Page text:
Monday, April 27, 2009

Social Media and Culinary Culture Collide

In my Strategic Social Media class, we are examining the benefits, strategies and tactics of social media. Yes, it is new and scary, but if you (a company) choose not to embrace social media, you are truly missing out on very valuable marketing, both self and through your customers.

While social media is just beginning to tackle the culinary world, there is one restaurant (on wheels) that has curbed its innovative strategy, and has as a result gained a huge amount of loyal followers. Their method: Twitter. Every evening they tweet the locations of their two taco trucks, Verde and Roja, and the hungry followers come. Howerver, Kogi BBQ's Los Angeles based trucks have done more than master the art of social media, they are culinarily adventurous as well. Marrying Korean BBQ flavors and using Mexican methods of delivery from plate to mouth, they offer the best of both worlds.

Saturday, April 25, 2009

Rick Tramonto's Tru

Here are some pics from my remarkable dinner at Rick Tramonto's Tru in Chicago. We enjoyed the Chef's Collection, and definitely did not leave hungry. The pictures are out of order, and I tried to take the best shots I could without looking like I didn't have any business eating there. Enjoy!
The Group at Tru


First time I ate off Versace plates

So pretty!

Delicious cheese sample. My fav. was from Oregon of course.

Beef course

Fish course

Scallop and Foie - Melt in your mouth amazing

Soup Course

My first frog leg. Clearly it was so delicious I almost forgot to take a picture.


Wednesday, April 1, 2009

Hot Doug's:Encased Meats::Peanut Butter:Jelly

Landing in Chicago energized me the way only a big, bustling city can. Mentally, I absorbed the spirit of downtown and I thrived. I love to be in the big city, and Chicago was no different. 

Surprisingly (for some), when I was planning my trip to Chicago, my list of to-do's included trips to restaurants and foods to sample; Hot Doug's, Tru, deep-dish pizza and korean cuisine.

While studying abroad in Italy in the fall, I did a lot of research on Lonely Planet's website to plan economical trips around Europe while I was there. It was at this website where I first learned about Hot Doug's. On the homepage, my eye was drawn to an article profiling a hot dog restaurant in Chicago doing unique and revolutionary things with their sausages. Soon after, Anthony Bourdain did an episode of his show No Reservations in Chicago and visited Hot Doug's. Clearly, word of mouth was benefiting the establishment and curiosity was spreading, including mine.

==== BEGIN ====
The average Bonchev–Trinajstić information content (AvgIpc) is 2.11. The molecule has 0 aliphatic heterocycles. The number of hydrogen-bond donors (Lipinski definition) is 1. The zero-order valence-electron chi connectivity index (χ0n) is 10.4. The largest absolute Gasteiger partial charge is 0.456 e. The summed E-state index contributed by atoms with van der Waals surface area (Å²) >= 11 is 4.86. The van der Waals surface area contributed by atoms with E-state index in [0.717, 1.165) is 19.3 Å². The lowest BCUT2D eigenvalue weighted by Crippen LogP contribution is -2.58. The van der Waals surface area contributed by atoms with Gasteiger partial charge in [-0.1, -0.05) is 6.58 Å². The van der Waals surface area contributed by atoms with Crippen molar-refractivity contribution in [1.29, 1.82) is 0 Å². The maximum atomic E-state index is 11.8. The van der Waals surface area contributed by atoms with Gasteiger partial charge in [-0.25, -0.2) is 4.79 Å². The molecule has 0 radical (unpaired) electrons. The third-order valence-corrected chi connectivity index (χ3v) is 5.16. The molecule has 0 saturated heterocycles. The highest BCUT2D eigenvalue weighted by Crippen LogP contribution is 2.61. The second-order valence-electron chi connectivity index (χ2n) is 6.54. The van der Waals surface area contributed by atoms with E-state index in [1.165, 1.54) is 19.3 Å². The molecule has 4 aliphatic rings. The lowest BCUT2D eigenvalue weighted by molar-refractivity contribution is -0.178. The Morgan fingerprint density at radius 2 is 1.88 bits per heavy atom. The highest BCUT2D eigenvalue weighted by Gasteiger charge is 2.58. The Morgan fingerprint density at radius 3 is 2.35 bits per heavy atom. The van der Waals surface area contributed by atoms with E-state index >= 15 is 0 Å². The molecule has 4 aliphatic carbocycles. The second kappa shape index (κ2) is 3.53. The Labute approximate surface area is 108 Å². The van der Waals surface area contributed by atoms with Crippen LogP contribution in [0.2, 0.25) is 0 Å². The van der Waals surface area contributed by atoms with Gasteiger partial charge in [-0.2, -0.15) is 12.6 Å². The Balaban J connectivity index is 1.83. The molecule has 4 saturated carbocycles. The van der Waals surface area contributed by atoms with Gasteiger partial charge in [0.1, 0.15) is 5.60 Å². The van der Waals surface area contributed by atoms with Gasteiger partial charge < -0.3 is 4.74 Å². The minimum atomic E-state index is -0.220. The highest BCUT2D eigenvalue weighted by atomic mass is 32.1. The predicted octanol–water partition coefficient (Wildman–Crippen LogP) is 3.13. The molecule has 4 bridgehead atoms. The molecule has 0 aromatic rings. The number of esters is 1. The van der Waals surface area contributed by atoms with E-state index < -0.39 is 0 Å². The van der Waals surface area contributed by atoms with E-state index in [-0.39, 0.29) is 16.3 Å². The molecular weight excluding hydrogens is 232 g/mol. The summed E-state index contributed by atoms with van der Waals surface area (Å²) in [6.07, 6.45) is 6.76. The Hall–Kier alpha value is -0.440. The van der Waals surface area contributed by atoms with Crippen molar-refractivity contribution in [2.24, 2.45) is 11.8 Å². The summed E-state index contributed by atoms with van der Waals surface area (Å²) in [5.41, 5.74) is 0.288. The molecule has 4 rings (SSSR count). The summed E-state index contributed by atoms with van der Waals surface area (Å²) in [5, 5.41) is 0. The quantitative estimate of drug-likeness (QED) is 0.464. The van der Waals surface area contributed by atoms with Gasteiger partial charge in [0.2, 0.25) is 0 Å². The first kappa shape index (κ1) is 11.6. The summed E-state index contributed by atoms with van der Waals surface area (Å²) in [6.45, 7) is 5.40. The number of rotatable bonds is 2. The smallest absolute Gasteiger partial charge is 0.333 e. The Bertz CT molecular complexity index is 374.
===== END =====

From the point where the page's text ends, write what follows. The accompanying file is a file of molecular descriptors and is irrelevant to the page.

Drawn in by promises of Spicy Alligator Sausage with Cajun Remoulade and Golden Chesire Cheese, or Blue Cheese Pork Sausage with White Peach Creme Fraiche and Citrus-Soaked Dried Cherries, we could not keep away. We chose to visit Hot Doug's on friday for one main reason: Duck Fat Fries, and I could not have been more excited. We arrived via taxi at about midday on a chilly, 50 degree Chicago afternoon and faced a long, looming line of people freezing their butts off waiting for sanctuary inside Hot Doug's Sausage Superstore and Encased Meat Emporium. An one-hour long wait, and everyone around us was happy about it! Eavesdropping on surrounding conversations, I listened to friendly customers chatting about their love and loyalty to Hot Doug's. Tourists spoke about how excited they were to try Doug's famous "encased meats" and the great things they have heard about this Chicago culinary establishment, and locals compared favorites and tried to one-up each other on the frequency they visit each week, month, or year.

Despite the cold, the hour flew by quickly, and soon we were next in line to order and still very undecided on what to try. We were greeted at the counter by Doug himself and immediately felt at home. He has a way of making you feel comfortable by chatting with visitors as long as they desire despite the long line spanning behind. It was here I learned that my Twitter friend HotDougs really was not Doug. "As long as he is not saying anything negative about my restaurant or doing it from outside my window at night, I am thankful for the representation," he said. Sooner than we would have liked, it was time to order. My father's tactic was to go basic and let the genius work his magic. He ordered The Dog ("Chicago-style hot dog with all the trimmings 'nuff said") and a Paul Kelly ("Bratwurst soaked in beer - sort of like Paul"). He then recruited Doug to decorate his "encased meats" with the trimmings he would consider best. My ordering strategy was the last-minute, snap decision, letting my mouth voice the selection my eye first lands on. My order was one of the specials, chipotle-cilantro chicken sausage with mole and queso fresco. I was satisfied.

Shortly, we were settled into our seats, which were surprisingly easy to find, and were being handed our meals. It was as pleasant as you could imagine. My sausage was crisp on the outside and juicy on the inside, snapping as you bite it. The mole sauce was tangy and chocolaty delicious. The fries were the only point of the meal that left me asking, "That's it?" They were perfect size, shape, texture, crispness and very delicious, but I guess I was expecting more from the famous Duck Fat Fries. Next time I visit, I will jump to ordering another dog to sample before the fries. 

My experience at Hot Doug's was one to remember and I was not let down despite the hype and popularity. It is definitely a figure in Chicago culture that is important to take in and enjoy. As is said in paint of the restaurant's wall, "There are no two finer words in the English language than 'Encased Meat.'"

Here is a link to their website: